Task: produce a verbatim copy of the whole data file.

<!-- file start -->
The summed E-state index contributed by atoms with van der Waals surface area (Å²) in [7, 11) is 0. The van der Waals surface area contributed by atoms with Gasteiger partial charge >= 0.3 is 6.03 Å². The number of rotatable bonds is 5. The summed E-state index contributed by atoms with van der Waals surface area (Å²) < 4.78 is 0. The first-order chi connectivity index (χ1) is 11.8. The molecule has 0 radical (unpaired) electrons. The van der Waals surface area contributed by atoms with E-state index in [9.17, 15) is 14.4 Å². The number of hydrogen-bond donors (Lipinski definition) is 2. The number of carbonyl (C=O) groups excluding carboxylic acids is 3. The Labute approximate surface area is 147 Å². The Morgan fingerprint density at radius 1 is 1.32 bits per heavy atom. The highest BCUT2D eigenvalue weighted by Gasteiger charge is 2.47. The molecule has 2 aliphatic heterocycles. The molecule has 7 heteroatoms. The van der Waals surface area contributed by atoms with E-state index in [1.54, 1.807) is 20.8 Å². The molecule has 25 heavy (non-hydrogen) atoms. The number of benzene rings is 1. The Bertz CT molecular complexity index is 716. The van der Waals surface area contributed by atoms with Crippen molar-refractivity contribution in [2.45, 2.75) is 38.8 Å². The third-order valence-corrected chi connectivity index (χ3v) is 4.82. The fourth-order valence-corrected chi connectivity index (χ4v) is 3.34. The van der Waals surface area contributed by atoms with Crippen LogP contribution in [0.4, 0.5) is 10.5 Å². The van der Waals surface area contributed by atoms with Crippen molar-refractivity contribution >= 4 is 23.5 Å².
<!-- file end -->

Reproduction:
The summed E-state index contributed by atoms with van der Waals surface area (Å²) in [7, 11) is 0. The van der Waals surface area contributed by atoms with Gasteiger partial charge >= 0.3 is 6.03 Å². The number of rotatable bonds is 5. The summed E-state index contributed by atoms with van der Waals surface area (Å²) < 4.78 is 0. The first-order chi connectivity index (χ1) is 11.8. The molecule has 0 radical (unpaired) electrons. The van der Waals surface area contributed by atoms with E-state index in [9.17, 15) is 14.4 Å². The number of hydrogen-bond donors (Lipinski definition) is 2. The number of carbonyl (C=O) groups excluding carboxylic acids is 3. The Labute approximate surface area is 147 Å². The Morgan fingerprint density at radius 1 is 1.32 bits per heavy atom. The highest BCUT2D eigenvalue weighted by Gasteiger charge is 2.47. The molecule has 2 aliphatic heterocycles. The molecule has 7 heteroatoms. The van der Waals surface area contributed by atoms with E-state index in [1.54, 1.807) is 20.8 Å². The molecule has 25 heavy (non-hydrogen) atoms. The number of benzene rings is 1. The Bertz CT molecular complexity index is 716. The van der Waals surface area contributed by atoms with Crippen molar-refractivity contribution in [2.45, 2.75) is 38.8 Å². The third-order valence-corrected chi connectivity index (χ3v) is 4.82. The fourth-order valence-corrected chi connectivity index (χ4v) is 3.34. The van der Waals surface area contributed by atoms with Crippen LogP contribution in [0.4, 0.5) is 10.5 Å². The van der Waals surface area contributed by atoms with Crippen molar-refractivity contribution >= 4 is 23.5 Å².